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Technology and its slated expanse for apparel value chain

"Apparel value chain comprises of downstream functions (retailing) managed in advanced economies and upstream functions (manufacturing) managed by least developed economies. Given the small and medium enterprise status of apparel manufacturing and mostly entrepreneurial ventures, cheaper access to technology will be an incentive towards adoption by apparel manufacturing organisations, stresses Dr Prabir Jana, NIFT, Delhi. He says, for the first time, the developed and the developing worlds are creating, collaborating, communicating, and consuming on similar technology platforms, spurring global innovation. Of the 253 ‘unicorns’ tracked by CB Insights, 65 are from China, and 10 from India."

 

images 3Apparel value chain comprises of downstream functions (retailing) managed in advanced economies and upstream functions (manufacturing) managed by least developed economies. Given the small and medium enterprise status of apparel manufacturing and mostly entrepreneurial ventures, cheaper access to technology will be an incentive towards adoption by apparel manufacturing organisations, stresses Dr Prabir Jana, NIFT, Delhi. He says, for the first time, the developed and the developing worlds are creating, collaborating, communicating, and consuming on similar technology platforms, spurring global innovation. Of the 253 ‘unicorns’ tracked by CB Insights, 65 are from China, and 10 from India. In the global list, only three unicorn companies are related to clothing, while as many as 35 are e-commerce related. Apparel product development hasn’t still come to terms with the adoption of technology for process improvement.

Alluring advantages

As per Digital IQ survey by PwC, companies that are technology leaders in their industries are twice as likely tounified erp for fashion achieve rapid revenue and profit growth as the laggards. Originally seen as a tool largely for improving efficiency – doing the same things better and more cheaply – technological innovations are now the fastest means of opening up new revenue streams and transforming traditional industries. Added to that, individual technologies build on each other and amplifying each other’s effects, set the stage for ‘Industry 4.0’. While AI – an emerging technology – is the motive force behind robots, IoT is the key driver behind cyber-physical systems transforming the factory floor into a co-working space with robots. Similarly, Augmented Reality (AR) will give a fillip to training and instruction-related functions and real time physiological data of humans will give fillip to simulation or digital twin technology and so on. The sky is the limit when one wants to opt for technology in apparel value chain.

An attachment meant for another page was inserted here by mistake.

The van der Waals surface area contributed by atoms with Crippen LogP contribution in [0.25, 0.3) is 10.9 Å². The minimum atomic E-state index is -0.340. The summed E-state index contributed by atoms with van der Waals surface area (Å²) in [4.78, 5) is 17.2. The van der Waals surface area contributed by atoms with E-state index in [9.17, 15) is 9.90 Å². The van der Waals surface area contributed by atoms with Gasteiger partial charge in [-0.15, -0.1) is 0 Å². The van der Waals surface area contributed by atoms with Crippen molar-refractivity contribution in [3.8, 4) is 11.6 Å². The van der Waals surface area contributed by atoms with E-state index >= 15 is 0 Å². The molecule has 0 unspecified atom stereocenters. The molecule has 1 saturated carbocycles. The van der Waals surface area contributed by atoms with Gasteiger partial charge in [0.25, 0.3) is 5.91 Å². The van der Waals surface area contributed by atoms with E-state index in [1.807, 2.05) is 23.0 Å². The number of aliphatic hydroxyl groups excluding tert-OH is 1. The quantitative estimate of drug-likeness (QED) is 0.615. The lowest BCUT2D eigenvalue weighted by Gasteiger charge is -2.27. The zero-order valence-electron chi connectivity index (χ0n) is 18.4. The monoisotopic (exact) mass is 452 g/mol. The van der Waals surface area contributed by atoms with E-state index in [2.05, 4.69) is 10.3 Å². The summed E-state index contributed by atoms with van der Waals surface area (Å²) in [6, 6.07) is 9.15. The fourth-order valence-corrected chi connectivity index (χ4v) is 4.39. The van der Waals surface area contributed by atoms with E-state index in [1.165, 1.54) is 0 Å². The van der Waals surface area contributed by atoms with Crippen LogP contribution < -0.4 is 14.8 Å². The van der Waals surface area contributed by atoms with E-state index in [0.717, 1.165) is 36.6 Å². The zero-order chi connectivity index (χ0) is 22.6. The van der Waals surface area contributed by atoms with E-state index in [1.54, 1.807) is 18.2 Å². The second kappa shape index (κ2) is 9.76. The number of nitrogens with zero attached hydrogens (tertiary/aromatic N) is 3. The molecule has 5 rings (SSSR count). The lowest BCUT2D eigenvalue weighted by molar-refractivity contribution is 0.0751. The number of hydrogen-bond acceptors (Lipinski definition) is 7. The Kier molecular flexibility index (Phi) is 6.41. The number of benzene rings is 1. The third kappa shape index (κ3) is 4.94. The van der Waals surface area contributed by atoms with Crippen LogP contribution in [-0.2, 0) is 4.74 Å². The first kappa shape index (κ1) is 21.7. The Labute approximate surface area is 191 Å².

Artificial Intelligence algorithms are capable of performing tasks which normally would require human intelligence such as visual perception, speech recognition, decision-making, and language translation. AI is an ‘umbrella’ concept that is made up of numerous subfields such as machine learning, which focus on the development of programs that can teach themselves to learn, understand, reason, plan, and act (i.e., become more ‘intelligent’) when exposed to new data in the right quantities. Augmented reality or the addition of information or visuals to the physical world, via graphics and/or audio overlay has the potential to improve the user experience for a task or a product. This ‘augmentation’ of the real world is achieved via supplemental devices that render and display the said information.

Moreover, another rapidly growing technology, blockchain has been rapidly seeping into industries. It is essentially a distributed electronic ledger that uses software algorithms to record and confirm transactions with reliability and anonymity. The record of events is shared between many parties and information once entered cannot be altered, as the downstream chain reinforces upstream transactions. Autonomous land-based vehicles can also prove to be beneficial. These are air unmanned land-based vehicles that move without an on-board human pilot and can be operated autonomously (via on-board computers) on a predefined flight plan or can be controlled remotely. The most popular of all, Internet of Things (IoT) enables devices to be connected and be remotely monitored or controlled. Next comes robots that automate, augment or assist human activities, autonomously or according to set instructions – often a computer programme. Besides these, virtual reality (VR) and 3D printing is increasingly finding space in the apparel industry.

 
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